The Scottish Government is consulting on the creation of a Deep Sea Marine Reserve in the Rockall Trough off the West Coast of Scotland. If taken forward to designation, the site would be underpinned by the powers in the Marine and Coastal Access Act 2009. This means in legal terms it would have the same status as the other existing Marine Protected Areas in offshore waters. The Rockall Trough, if designated would help meet our international commitments to protect the marine environment in the North-East Atlantic, as required under the OSPAR Convention.
The annual Scottish Sea Fisheries Statistics report is aggregated into districts, which reflect the area of responsibility of the local fishery office. This dataset shows the approximate extent of each district using the 1:50,000 scale OS Meridian 2 mean high water spring coastline. The districts are for illustrative purposes only.\\n\\nThe districts were updated in the 2013 report to reflect changes in responsibility of the Ullapool fishery office and renamed the Pittenweem district as Anstruther.
Seal haul-out sites are designated under section 117 of Marine (Scotland) Act 2010. Harassing a seal (intentionally or recklessly) at a haul-out site is an offence. “Haul-out site” means any place which the Scottish Ministers, after consulting the Natural Environment Research Council, by order designate as such for the purposes of this section.
Onshore oil and gas licensing powers were devolved to Scottish Ministers on 9 February 2018. Onshore includes the marine area within territorial baselines. These datasets show onshore hydrocarbon fields, wells, and licensed blocks.
Fisheries which returned coastal fixed engine or net and coble catches of salmon or sea trout to Marine Scotland Science from 2011 onwards. Fishery locations are repeated for each year that the fishery was active, i.e. reported catch data. More information on the Scottish Government salmon and sea trout fishery statistics is provided at http://www.gov.scot/Topics/marine/Publications/stats/SalmonSeaTroutCatches
Salmon Rivers in Scotland (2008) digital data produced by Scottish Government Marine Scotland Science with information from Fisheries Trusts and other sources.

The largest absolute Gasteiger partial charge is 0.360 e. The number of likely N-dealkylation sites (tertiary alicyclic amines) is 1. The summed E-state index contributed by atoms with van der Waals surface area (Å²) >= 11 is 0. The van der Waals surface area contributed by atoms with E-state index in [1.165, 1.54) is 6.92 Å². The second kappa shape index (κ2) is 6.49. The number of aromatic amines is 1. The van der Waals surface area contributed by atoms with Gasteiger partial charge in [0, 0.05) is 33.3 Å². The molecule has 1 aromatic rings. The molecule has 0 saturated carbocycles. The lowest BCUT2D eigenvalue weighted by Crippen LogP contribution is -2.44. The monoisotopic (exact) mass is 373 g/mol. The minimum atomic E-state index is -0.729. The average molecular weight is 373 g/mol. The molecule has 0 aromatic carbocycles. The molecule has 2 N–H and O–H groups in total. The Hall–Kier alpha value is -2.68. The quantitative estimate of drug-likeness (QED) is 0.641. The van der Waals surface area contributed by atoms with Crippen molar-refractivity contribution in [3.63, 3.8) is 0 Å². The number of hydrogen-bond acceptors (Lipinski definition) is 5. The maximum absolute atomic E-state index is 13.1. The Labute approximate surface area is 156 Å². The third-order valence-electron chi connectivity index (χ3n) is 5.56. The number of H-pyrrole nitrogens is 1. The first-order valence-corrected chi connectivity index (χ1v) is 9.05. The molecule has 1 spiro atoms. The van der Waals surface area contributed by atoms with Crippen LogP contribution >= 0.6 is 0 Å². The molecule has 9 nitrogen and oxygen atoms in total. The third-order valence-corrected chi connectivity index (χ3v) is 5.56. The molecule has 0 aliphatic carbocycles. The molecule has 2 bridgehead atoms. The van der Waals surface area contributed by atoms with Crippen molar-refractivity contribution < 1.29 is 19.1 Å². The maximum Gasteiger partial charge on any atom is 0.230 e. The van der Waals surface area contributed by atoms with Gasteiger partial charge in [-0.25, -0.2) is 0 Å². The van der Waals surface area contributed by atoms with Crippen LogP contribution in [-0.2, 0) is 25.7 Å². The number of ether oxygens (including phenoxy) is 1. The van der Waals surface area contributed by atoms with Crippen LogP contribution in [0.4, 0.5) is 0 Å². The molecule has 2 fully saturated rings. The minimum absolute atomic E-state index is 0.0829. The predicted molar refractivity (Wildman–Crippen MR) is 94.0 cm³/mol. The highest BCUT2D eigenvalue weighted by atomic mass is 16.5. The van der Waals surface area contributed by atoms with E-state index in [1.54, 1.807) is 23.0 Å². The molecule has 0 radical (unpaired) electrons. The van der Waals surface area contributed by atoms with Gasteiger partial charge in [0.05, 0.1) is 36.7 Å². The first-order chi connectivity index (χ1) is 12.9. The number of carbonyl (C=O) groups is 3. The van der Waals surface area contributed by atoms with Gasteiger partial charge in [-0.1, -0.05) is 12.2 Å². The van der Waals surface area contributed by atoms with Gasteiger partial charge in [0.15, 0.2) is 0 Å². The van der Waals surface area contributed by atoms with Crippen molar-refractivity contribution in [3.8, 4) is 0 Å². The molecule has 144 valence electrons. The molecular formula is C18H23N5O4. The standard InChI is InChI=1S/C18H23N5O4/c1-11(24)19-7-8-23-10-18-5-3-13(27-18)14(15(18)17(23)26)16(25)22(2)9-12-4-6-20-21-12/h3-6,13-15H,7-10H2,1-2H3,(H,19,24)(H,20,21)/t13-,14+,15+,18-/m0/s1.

These layers are the outputs of research which developed a national river temperature model for Scotland capable of predicting both daily maximum river temperature and sensitivity to climate change. The layers show the following: summer_max_tw_2015_16 – Predictions of maximum daily river temperatures for the hottest day between July 2015 and June 2016. summer_max_tw_2003 – Predictions of maximum daily river temperatures for the hottest year in the last 20 years (2003). summer_climate_change_sensitivity – Predictions of the change in river temperature that would result from a 1°C increase in air temperature. A fourth layer has been developed to combine the outputs from “summer_max_tw_2003” and “summer_climate_change_sensitivity” into a single layer that can be used to prioritise management where the relative importance of maximum temperature and temperature change are considered to be equal. This was achieved by (1) dividing the predictions of ‘summer_max_tw_2003’ and ‘summer_climate_change_sensitivity’ into 5 equal categories between the minimum and maximum observed values (2) assigning these categories a value ranging from 1 (the hottest / most sensitive rivers) to 5 (the coolest / least sensitive rivers) (3) sum the rankings (-1) to produce an overall priority ranking (1:9) where rivers ranked as 1 are the highest priority for management (i.e. high river temperature and high climate sensitivity) and 9 the lowest. Management_Priority_Layer – Management priority on a scale of 1:9 where 1 is the highest priority (i.e. high river temperature and high climate sensitivity) and 9 the lowest